Netflix is looking at introducing an offline-viewing mode in developing countries to make to easier for viewers to access content.
“We have talked a lot about this over the years and our belief is that broadband and WiFi [will] become more and more ubiquitous,” Sarandos said.
However, he added that since Netflix launched in 130 new countries in January – including markets like Africa and the Middle East for the first time – it provides its service in markets where broadband speeds and access is variable and there is “much more of downloading culture.”
“In those emerging territories it starts to become a little more interesting. We still think for the developed world our thesis has been true, but I think as we get into more and more [of the] undeveloped world and developing countries we want to find alternatives for people to use Netflix easily.”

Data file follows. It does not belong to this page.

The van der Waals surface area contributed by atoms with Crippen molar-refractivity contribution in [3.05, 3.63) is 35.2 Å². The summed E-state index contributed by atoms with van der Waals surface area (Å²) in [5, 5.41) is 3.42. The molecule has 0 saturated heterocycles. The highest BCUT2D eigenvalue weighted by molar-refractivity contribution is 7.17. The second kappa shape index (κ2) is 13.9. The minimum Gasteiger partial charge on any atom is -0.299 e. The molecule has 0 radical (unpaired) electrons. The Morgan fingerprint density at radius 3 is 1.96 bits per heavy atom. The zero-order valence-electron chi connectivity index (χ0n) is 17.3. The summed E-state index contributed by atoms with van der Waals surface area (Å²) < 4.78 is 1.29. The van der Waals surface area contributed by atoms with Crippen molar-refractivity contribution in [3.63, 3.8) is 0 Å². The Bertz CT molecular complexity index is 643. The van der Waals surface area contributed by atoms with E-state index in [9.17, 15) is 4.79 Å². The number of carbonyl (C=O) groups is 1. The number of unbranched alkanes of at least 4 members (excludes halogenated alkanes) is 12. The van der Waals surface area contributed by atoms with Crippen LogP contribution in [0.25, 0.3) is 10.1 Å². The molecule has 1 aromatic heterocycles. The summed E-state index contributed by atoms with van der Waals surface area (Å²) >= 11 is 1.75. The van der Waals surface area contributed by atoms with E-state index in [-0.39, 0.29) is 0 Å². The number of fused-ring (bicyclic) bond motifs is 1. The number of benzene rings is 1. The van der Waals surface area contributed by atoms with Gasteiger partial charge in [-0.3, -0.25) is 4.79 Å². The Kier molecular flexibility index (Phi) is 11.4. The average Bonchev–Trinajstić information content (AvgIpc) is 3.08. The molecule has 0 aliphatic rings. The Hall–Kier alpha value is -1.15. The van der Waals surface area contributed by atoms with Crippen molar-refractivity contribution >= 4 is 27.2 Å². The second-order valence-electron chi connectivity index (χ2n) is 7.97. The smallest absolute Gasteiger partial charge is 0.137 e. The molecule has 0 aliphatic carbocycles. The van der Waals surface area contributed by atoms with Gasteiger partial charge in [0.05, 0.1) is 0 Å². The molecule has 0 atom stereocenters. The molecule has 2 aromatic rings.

The comments come after Netflix CEO Reed Hastings said on the company’s first quarter earnings call in April that Netflix will keep “an open mind” about offering downloads for offline viewing.
Hastings said that so far Netflix had focused on “click-and-watch and the beauty and simplicity of streaming,” but added that “as we expand around the world, where we see an uneven set of networks, it’s something we should keep an open mind about.”
Netflix rival Amazon, which earlier this year launched Prime Video as a standalone pay-monthly service for the first time in the US, already offers offline viewing, as does YouTube with its US YouTube Red subscription service.